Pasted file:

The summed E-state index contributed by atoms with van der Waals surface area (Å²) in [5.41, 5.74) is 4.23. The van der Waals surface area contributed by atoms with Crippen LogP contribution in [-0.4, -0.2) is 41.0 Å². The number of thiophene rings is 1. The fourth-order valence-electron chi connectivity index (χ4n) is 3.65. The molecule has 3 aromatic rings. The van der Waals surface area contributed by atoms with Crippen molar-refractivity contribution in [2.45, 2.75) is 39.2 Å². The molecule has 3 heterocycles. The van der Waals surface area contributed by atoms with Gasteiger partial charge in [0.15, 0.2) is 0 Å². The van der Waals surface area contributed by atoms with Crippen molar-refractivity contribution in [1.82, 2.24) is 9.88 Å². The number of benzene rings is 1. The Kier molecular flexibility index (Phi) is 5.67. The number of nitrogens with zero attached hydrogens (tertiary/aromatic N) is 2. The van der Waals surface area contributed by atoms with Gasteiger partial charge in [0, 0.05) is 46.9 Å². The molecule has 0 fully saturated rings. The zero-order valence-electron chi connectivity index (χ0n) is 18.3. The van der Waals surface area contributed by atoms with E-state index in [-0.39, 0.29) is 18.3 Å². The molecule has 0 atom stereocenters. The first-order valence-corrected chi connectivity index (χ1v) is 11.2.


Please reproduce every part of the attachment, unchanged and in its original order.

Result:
The summed E-state index contributed by atoms with van der Waals surface area (Å²) in [5.41, 5.74) is 4.23. The van der Waals surface area contributed by atoms with Crippen LogP contribution in [-0.4, -0.2) is 41.0 Å². The number of thiophene rings is 1. The fourth-order valence-electron chi connectivity index (χ4n) is 3.65. The molecule has 3 aromatic rings. The van der Waals surface area contributed by atoms with Crippen molar-refractivity contribution in [2.45, 2.75) is 39.2 Å². The molecule has 3 heterocycles. The van der Waals surface area contributed by atoms with Gasteiger partial charge in [0.15, 0.2) is 0 Å². The van der Waals surface area contributed by atoms with Crippen molar-refractivity contribution in [1.82, 2.24) is 9.88 Å². The number of benzene rings is 1. The Kier molecular flexibility index (Phi) is 5.67. The number of nitrogens with zero attached hydrogens (tertiary/aromatic N) is 2. The van der Waals surface area contributed by atoms with Gasteiger partial charge in [0, 0.05) is 46.9 Å². The molecule has 0 fully saturated rings. The zero-order valence-electron chi connectivity index (χ0n) is 18.3. The van der Waals surface area contributed by atoms with E-state index in [-0.39, 0.29) is 18.3 Å². The molecule has 0 atom stereocenters. The first-order valence-corrected chi connectivity index (χ1v) is 11.2.